PORTLAND, Ore. (AP) - A man fatally wounded by Portland police after they say he fired at them was an Iraq war veteran who had talked about the challenges of post-traumatic stress disorder.
Santiago A. Cisneros III, 32, died of the wounds he received Monday night, the Multnomah County medical examiner's office said.
Two officers said the man had a shotgun and fired at them when they encountered him on a parking lot roof in northeast Portland. They said they returned fire.
Cisneros died at a Portland hospital. No officers were injured.
Police haven't said how many shots were fired. Detectives continued to collect evidence Tuesday in Portland's second officer-involved fatal shooting of the year.
Both officers who fired will remain on paid administrative leave until the completion of a grand jury inquiry.
The officers weren't dispatched to the garage, but police spokesman Sgt. Pete Simpson declined to say why they went there. Other officers told The Oregonian that's a popular spot for police to go "car-to-car," when two patrol officers park their cars side-by-side to chat and monitor the streets between calls.
Cisneros was an Army combat veteran who was one of three soldiers who spoke to KOMO-TV in Seattle in 2009 about the struggles they faced with PTSD, the television station reported Tuesday. He said then he had tried to kill himself just eight months after leaving Iraq.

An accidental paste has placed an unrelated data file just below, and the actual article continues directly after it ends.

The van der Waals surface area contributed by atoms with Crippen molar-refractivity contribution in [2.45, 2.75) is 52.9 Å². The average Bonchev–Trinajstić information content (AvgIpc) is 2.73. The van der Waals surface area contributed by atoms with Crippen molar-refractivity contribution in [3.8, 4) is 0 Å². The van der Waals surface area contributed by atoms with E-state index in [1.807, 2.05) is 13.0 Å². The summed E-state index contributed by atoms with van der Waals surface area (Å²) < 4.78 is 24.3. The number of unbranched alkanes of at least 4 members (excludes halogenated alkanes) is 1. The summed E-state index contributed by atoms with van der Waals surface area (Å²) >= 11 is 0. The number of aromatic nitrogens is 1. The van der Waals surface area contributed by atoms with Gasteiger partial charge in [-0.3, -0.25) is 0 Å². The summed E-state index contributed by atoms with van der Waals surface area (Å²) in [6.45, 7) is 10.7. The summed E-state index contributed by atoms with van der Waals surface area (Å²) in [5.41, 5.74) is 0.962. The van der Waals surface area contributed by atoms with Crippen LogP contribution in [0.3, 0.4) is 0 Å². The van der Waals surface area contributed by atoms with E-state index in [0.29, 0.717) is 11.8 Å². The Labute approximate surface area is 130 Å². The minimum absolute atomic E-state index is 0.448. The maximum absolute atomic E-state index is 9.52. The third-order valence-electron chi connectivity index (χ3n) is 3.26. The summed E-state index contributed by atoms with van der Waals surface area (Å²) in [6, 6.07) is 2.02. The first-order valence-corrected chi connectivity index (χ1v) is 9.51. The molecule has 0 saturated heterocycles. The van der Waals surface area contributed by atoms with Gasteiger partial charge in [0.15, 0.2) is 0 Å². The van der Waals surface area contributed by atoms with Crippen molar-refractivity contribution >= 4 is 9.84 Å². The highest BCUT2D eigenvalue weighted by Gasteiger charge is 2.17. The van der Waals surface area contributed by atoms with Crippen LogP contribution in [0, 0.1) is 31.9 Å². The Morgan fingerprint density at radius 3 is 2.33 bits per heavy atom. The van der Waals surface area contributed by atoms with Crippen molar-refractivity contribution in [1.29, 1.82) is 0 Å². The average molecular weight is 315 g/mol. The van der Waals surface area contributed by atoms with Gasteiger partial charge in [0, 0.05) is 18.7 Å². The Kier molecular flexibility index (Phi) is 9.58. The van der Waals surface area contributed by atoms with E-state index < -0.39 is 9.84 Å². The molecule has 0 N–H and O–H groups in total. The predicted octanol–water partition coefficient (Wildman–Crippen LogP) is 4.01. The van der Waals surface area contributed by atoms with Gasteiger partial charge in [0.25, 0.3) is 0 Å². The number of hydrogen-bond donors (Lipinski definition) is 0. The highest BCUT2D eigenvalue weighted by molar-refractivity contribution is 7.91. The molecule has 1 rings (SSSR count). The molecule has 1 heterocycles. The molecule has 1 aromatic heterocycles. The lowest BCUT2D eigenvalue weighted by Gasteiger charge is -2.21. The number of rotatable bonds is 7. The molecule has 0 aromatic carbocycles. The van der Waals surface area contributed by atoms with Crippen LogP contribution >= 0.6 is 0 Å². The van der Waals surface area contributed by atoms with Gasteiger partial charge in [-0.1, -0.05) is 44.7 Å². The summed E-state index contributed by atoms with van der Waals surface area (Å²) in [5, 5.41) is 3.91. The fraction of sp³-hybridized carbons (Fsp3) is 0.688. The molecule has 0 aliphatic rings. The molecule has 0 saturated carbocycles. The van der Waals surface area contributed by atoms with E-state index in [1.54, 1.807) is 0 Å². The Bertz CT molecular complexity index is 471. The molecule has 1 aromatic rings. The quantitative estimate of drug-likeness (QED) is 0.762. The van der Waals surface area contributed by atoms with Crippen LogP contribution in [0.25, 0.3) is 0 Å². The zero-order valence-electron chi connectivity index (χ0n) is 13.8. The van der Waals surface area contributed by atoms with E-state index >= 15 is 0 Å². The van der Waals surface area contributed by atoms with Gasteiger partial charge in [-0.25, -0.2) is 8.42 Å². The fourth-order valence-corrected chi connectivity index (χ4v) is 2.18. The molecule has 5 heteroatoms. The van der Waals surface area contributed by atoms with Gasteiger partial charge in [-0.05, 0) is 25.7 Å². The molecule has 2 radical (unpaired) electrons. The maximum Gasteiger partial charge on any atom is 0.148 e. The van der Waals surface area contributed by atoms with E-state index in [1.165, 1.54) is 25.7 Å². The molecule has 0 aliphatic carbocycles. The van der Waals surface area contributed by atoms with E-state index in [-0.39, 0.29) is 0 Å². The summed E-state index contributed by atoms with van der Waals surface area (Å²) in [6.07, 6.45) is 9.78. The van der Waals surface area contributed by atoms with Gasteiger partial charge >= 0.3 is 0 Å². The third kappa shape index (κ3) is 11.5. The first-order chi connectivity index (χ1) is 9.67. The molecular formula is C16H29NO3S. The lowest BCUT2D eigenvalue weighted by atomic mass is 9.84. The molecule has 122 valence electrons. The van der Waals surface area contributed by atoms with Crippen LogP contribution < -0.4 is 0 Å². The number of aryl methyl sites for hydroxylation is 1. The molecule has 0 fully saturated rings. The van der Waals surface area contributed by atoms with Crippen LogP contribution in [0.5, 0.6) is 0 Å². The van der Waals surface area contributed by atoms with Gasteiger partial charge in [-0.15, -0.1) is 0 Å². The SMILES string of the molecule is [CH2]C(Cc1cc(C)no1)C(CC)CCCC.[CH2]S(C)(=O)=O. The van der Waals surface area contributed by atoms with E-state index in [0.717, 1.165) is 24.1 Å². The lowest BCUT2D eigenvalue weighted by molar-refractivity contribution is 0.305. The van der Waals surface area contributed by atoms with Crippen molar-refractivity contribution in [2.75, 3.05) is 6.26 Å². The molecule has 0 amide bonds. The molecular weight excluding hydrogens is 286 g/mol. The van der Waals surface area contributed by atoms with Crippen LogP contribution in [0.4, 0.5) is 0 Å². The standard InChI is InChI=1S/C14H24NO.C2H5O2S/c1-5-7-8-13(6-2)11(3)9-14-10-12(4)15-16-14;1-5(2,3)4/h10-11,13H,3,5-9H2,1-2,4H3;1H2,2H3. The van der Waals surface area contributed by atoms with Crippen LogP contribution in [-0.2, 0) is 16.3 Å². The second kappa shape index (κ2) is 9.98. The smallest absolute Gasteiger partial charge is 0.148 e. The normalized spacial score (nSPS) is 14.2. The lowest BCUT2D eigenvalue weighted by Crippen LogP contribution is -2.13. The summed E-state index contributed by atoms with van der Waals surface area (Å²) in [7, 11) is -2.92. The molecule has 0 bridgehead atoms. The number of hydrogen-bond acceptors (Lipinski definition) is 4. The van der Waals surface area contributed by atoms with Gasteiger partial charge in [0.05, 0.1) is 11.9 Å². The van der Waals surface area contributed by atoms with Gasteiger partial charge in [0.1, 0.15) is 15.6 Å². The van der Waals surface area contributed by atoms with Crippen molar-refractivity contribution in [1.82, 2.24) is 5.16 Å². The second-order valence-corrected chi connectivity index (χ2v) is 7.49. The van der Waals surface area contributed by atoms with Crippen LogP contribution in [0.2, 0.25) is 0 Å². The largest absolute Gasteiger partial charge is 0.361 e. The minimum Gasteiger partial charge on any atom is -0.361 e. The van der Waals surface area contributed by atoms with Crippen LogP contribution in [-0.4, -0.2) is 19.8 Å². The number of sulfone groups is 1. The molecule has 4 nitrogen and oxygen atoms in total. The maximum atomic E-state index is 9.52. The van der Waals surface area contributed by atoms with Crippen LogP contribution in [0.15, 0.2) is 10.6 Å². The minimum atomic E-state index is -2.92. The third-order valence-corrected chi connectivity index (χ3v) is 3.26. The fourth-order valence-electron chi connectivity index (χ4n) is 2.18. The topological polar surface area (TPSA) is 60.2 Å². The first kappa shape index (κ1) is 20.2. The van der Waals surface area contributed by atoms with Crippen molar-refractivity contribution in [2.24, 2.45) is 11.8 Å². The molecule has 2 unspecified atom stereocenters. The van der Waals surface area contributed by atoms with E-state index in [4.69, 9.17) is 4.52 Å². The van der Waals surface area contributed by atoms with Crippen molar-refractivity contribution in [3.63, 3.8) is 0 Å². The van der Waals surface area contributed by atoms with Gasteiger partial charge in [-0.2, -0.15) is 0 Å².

"I fought a war back there in Iraq. I didn't know I was going to have to fight a war back here in the United States within myself," Cisneros said in the KOMO interview.
He told KOMO he was diagnosed with the disorder and later sought treatment through the Veterans Administration.
Cisneros grew up in Idaho, had attended community colleges in Portland and Seattle, and most recently worked as a legal intern at a Seattle law firm, The Oregonian reported.
"We're just trying to find out what happened," Diego Cisneros, a brother, said of the man's family.
"Santiago A. Cisneros III is an American war hero and veteran who served his country with pride," the family said in a statement. "He is a beloved son, brother, uncle and friend. He is loved by many and he loved many."
Cisneros joined the military after high school graduation despite objections from his parents, a family friend, Michael Heiser, told The Oregonian.
Heiser remembered him as a caring young man and guitar player who loved music in high school.
"We thought the world of him," Heiser said. "He wasn't pushy. He was concerned about other people's feelings."
Cisneros was different when he returned from overseas, the man said.
"I do know coming out of the service really messed him up," Heiser said. "He had a hard time with post-traumatic stress and battled depression. He wasn't the kid that I knew."